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By Lawrence Hurley

WASHINGTON (Reuters) - The U.S. Supreme Court on Tuesday ruled in favour of a death row inmate convicted of a 1980 Houston murder, finding that Texas used an obsolete standard to assess whether a defendant has an intellectual disability that would preclude execution.

The justices ruled 5-3 that a Texas court should reconsider whether Bobby Moore, 57, convicted at age 20 of fatally shooting an elderly grocery store clerk during a robbery, is intellectually disabled and thus not eligible for the death penalty.

The Supreme Court ruled in 2002 that the execution of people who are intellectually disabled violates the U.S. Constitution's ban on cruel and unusual punishment. In Moore's case, in a ruling authored by liberal Justice Ruth Bader Ginsburg, the court held that the state's system for assessing the intellect of defendants is deficient.

The lower court that upheld Moore's sentence wrongly used a 24-year-old definition employed in Texas when it determined Moore was not intellectually disabled, violating the prohibition against cruel and unusual punishment, the court ruled.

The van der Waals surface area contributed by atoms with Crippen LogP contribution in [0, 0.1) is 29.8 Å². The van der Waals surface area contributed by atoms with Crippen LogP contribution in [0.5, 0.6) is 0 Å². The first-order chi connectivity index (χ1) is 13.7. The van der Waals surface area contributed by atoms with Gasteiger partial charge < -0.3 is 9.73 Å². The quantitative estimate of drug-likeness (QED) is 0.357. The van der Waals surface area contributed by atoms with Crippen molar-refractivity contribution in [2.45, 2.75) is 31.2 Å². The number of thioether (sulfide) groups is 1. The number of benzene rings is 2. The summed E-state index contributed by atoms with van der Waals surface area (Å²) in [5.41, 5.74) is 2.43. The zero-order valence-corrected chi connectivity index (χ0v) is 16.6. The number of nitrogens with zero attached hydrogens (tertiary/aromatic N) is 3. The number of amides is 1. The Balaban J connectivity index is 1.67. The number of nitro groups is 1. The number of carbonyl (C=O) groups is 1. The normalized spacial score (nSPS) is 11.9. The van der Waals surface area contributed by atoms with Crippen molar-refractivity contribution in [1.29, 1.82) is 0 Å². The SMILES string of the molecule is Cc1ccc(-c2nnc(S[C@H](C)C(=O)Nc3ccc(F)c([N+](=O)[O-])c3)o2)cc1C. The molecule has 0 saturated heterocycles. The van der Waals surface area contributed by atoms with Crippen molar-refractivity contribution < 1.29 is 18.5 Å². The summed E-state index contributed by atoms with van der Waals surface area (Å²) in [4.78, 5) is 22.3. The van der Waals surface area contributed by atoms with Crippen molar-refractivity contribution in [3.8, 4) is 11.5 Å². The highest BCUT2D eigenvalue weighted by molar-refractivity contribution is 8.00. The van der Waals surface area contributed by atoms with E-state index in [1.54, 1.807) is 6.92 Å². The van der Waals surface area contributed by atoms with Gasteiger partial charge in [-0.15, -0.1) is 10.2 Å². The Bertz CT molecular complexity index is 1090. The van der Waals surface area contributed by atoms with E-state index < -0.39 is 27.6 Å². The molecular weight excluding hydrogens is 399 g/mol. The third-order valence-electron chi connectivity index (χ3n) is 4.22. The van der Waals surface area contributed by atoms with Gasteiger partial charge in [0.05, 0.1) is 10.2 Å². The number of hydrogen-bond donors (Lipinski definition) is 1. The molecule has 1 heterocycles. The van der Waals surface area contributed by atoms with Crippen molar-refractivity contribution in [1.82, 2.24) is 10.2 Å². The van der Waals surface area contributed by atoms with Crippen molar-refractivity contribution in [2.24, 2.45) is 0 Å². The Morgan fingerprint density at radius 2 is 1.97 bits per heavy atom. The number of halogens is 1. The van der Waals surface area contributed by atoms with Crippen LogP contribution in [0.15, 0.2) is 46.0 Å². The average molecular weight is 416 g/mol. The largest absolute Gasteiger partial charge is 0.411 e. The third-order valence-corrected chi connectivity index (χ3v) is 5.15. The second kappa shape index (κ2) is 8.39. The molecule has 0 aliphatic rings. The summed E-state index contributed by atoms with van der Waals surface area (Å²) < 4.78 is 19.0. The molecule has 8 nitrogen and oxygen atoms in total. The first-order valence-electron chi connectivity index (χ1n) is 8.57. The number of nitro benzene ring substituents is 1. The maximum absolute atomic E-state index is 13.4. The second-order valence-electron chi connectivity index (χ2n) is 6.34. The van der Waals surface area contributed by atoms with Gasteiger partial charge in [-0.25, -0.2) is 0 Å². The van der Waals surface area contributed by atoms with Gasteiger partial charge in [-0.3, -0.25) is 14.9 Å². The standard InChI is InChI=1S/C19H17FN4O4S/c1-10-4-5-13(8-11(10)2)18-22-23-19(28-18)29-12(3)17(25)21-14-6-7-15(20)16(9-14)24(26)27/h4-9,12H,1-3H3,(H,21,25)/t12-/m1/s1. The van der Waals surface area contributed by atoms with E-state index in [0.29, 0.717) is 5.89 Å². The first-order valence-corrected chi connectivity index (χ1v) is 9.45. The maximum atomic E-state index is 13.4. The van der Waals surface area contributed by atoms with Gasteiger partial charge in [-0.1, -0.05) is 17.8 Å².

Ginsburg noted that the Supreme Court had previously said that consideration of intellectual disability must be based on medical expertise.

"That instruction cannot sensibly be read to give courts leave to diminish the force of the medical community's consensus," Ginsburg said.

Three of the court's conservatives, Chief Justice John Roberts, Justice Clarence Thomas and Justice Samuel Alito, dissented. Conservative Justice Anthony Kennedy joined the court's four liberals in the ruling.

Moore's appeal focussed on how judges should weigh medical evidence of intellectual disability. His lawyers said that a lower court found that Moore's IQ of 70 was "within the range of mild mental retardation."

Moore, a repeat offender at the time of the murder, shot store clerk James McCarble in the head with a shotgun after entering the Birdsall Super Market with two other robbers wearing a wig and sunglasses, according to prosecutors. Authorities apprehended him in Louisiana 10 days later.

(Reporting by Lawrence Hurley; Editing by Will Dunham)

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